TAKE NOTE COVER STORY - continued
INVESTING IN EUROPEAN COMPANIES
Europe's economic challenges are just one factor portfolio managers and their teams consider when building a diversified portfolio. They continue to focus on stocks that have the best long-term potential. In the current environment, that means avoiding banks in southern Europe, while selectively choosing banks with strong balance sheets and low loan default rates in northern Europe. The current slowdown has also prompted the managers to shift sector allocations. Last summer, for example, Tenerelli says he reduced some consumer staples and industrials and business services stocks.
"As long as the rest of the world maintains its growth, we think there will be opportunities in northern Europe, and indeed, that's the way my portfolio is skewed," says Raymond Mills, portfolio manager of the T. Rowe Price Overseas Stock Fund (TROSX), which invests about 36% of its assets in Europe, excluding the United Kingdom. At the end of September, the portfolio had little exposure to Italy and Spain. Its top European country holding was Germany, at 10.2%.
Metrics. Tenerelli and Mills note that geographic distribution isn't the only quality they seek. Other key factors include a company's valuation, export markets, management team, and corporate governance. One advantage resulting from the debt crisis is the devaluation of the euro, which makes European exports cheaper on a relative basis to other countries with stronger currencies. Eurozone exports grew in 2011 to some of its highest levels since the formation of the euro area in 1999.3 What's more, an EU study reveals that, since the eurozone's creation, European imports have grown at a far slower pace than imports have in other regions, including the U.S., Asia, and Latin America.
Sectors. Tenerelli and Mills say their portfolios include European companies in sectors—such as business services, consumer discretionary, industrials, and information technology—that export heavily to the U.S., China, Latin America, and Eastern Europe. One of the key engines stoking growth rates is the rapid increase in consumer demand from burgeoning middle classes in Brazil, China, and other Asian countries, including Indonesia and Singapore.
While slower economic growth can dampen the prospects of many companies, the seemingly obvious connection between economic growth in a region and stock market performance is often inaccurate or misleading, according to Mills. He points to several studies showing that there is often no strong correlation between the two, particularly in the short term. "For over 100 years, Japan was the fastest growing economy," Mills says. "It also was one of the worst equity markets. So economic growth and market returns don't always go in lock step." One explanation for the discrepancy, he notes, is that investors often pay a premium for stocks in fast-growing economies, while benefiting from hidden value in slower-growth countries. That, adds Tenerelli, may explain why the valuations of European companies are at a 25-year low.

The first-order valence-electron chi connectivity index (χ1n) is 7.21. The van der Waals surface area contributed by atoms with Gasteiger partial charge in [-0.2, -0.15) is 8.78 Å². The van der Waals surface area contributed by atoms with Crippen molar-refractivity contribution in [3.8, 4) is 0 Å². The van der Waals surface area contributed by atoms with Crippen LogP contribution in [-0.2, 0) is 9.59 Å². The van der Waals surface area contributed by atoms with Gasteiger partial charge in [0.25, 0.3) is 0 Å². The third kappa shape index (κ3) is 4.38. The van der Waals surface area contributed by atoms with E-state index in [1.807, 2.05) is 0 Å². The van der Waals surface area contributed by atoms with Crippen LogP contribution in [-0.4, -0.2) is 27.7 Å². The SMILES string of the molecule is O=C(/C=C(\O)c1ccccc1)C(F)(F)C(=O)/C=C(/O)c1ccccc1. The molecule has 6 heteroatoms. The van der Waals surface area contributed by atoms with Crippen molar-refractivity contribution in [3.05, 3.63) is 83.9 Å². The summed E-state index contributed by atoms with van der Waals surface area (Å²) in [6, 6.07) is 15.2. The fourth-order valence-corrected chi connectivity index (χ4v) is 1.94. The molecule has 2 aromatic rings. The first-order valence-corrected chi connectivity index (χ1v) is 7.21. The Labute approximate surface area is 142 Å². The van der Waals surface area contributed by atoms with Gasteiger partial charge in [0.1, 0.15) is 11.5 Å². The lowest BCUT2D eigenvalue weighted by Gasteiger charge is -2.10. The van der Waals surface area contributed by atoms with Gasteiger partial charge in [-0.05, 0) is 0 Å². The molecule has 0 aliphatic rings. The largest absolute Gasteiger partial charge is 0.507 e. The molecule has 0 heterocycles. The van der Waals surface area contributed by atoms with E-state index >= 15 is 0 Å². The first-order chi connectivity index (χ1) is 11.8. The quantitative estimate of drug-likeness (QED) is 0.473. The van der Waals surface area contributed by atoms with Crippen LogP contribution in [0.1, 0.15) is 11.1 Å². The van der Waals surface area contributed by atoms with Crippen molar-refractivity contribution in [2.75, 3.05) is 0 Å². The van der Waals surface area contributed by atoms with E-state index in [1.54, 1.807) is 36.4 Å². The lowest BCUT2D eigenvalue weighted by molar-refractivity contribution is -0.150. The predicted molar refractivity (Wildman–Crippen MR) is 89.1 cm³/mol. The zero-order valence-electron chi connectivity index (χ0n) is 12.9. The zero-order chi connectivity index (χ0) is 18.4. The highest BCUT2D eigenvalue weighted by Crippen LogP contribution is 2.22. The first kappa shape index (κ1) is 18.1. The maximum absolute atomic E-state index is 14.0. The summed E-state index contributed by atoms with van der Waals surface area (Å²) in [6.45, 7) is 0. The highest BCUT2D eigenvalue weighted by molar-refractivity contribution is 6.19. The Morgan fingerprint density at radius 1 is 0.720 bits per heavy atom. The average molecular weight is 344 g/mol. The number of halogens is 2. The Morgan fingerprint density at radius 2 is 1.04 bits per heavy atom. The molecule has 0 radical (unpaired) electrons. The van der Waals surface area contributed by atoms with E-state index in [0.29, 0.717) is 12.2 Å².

THE HIGH YIELD MARKET
The search for solid returns does not end with stocks. Investors have sought out fixed income securities that offer higher interest than sovereign bonds.
The market's appetite for corporate bonds is not only a reaction against government debt but a growing recognition of the opportunities in well-run companies with solid balance sheets and a high probability of repaying debt.
The search for higher yield—and potentially higher returns—has led many investors to the European high yield market, says Michael Della Vedova, manager of the T. Rowe Price European high yield strategy. These bonds typically represent a small allocation in several T. Rowe Price funds, including the Strategic Income Fund and the International Bond Fund. High yield bonds can be a volatile asset class, and investors should consider incorporating them as part of a diversified portfolio that meets their long-term investment goals.
The European high yield market has grown by 140% since 2008, as many European companies have been unable to refinance existing loans amid the continued process of bank deleveraging. In fact, Della Vedova says high yield issuance in Europe is accelerating faster than in the U.S. "You're seeing an increasing number of multinational companies participate in the European high yield market," he says.
Della Vedova and T. Rowe Price's global credit analysts believe the European high yield market has also become more diversified. "While European high yield 10 years ago was dominated by lower-rated bonds, the market today has a higher-quality profile," he says. Default rates have also decreased, to just 1.1% in 2011, compared with 2.3% in the U.S. This is clearly reflected, he says, in a broader set of industries in the high yield market that produce tangible goods, which are easier to assess than service-oriented companies.
The European debt crisis likely will create more challenges, even as the region makes significant progress in addressing its complex set of fiscal problems. Just what form the eurozone takes in the future is not certain, but the risk-aware and long-term approach of investment professionals—one based on fundamental research and careful security selection—will continue to provide solid long-term investment opportunities for investors.
Investing overseas holds special risks—political uncertainty, unfavorable currency exchange rates, and to a lesser degree, market illiquidity. Diversification cannot assure a profit or protect against loss in a down market.
1, 2 The World Bank.